Gina Miller, 52, is a campaigner for transparency who brought about the court case arguing that the British government did not have the authority to implement Brexit without approval from parliament. Following an appeal, the Supreme Court ruled in her favour in January this year. Throughout the Brexit process, she has continued to advocate for transparency and honesty.
“I’m holding the government to account. They thought they were above the law, so I made sure our constitution wasn’t rolled back 400 years to a time when kings and queens could bypass parliament. To me, it’s such an obvious question I didn’t see the enormity of it. If nobody else was going to ask it, then I would.
I didn’t see it as particularly courageous because I’ve always been the sort of person who asks difficult questions; it’s just who I am. It wasn’t about politics.
We live in a country where fear is stopping people from speaking out. I miscalculated hugely. I thought that if I was brave enough to step up and be a symbol of what I was doing, then others would join. What I didn’t realise was the backlash that I got would make people more fearful. It is very difficult when you’re trying to be reasoned and people throw hatred at you or tar you with things that are not true. I’ve had to become brave.
Two things I’ve learned through 2017 are how strong I am and that I can rise above things – that I can stay calm in the face of adversity and act with grace. I won’t be bullied.”
“If I were a white male I wouldn’t have been treated this way. The majority of threats I have had are about inciting sexual and racial violence. They were threatening my children, saying that I was going to be the next Jo Cox, that they’d throw acid in my face, all to get me into a place where I’d be too frightened to carry on. But the more they bullied me, the more it made me stronger.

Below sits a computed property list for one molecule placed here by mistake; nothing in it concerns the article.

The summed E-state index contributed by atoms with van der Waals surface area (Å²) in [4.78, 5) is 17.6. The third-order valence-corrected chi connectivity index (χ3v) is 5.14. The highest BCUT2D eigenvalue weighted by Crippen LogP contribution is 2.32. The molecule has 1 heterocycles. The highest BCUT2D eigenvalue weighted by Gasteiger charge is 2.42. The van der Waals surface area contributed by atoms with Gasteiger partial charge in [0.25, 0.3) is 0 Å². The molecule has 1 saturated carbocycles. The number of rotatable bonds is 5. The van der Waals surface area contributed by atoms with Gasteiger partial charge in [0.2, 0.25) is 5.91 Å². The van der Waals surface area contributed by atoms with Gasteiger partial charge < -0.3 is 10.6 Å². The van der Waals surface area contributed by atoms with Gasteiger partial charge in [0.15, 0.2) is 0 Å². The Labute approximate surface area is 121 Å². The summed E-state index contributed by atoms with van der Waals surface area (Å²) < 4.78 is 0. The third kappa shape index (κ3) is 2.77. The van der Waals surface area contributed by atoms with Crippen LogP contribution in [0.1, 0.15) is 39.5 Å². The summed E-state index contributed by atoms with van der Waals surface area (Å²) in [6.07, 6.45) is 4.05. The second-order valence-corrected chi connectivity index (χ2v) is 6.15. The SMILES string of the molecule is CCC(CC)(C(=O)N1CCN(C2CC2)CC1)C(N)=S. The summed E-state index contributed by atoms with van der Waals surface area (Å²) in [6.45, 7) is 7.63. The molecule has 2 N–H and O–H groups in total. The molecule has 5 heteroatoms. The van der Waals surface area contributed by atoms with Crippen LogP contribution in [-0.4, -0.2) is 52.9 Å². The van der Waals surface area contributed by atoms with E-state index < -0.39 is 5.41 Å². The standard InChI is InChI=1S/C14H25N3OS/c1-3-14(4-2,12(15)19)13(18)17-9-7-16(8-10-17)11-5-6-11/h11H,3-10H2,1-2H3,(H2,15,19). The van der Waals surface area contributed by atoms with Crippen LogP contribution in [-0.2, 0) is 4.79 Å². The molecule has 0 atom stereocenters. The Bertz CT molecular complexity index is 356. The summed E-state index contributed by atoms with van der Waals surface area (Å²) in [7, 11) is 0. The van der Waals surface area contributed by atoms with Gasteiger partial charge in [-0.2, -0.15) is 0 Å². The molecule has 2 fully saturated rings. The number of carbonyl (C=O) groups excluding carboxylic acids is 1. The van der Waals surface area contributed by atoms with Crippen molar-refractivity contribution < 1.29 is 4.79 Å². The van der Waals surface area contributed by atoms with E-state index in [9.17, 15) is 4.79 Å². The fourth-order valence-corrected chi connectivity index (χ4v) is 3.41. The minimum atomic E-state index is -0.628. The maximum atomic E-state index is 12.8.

One positive letter is worth so much more than all the hatred. There was one from a little girl, who had read that I am crazy about comic books, so she made me my own superhero badge that said, ‘Because when you came on TV, my mum stopped crying.’ I revisit these things, when I do feel like crying.
I think we’ll look back at this as a moment of collective madness. It’s intangible, but something has fundamentally changed. But I’m a very hopeful person, I do think we’ll go back to where we were, but it might have to get worse before it gets better.”
To celebrate the best in people, Stylist photographed and interviewed 10 heroic women – just a few of the many who served to inspire us all in 2017. To see the rest of our Women of the Year 2017, click here.
Photography: Mark Harrison. Additional images: Rex Features.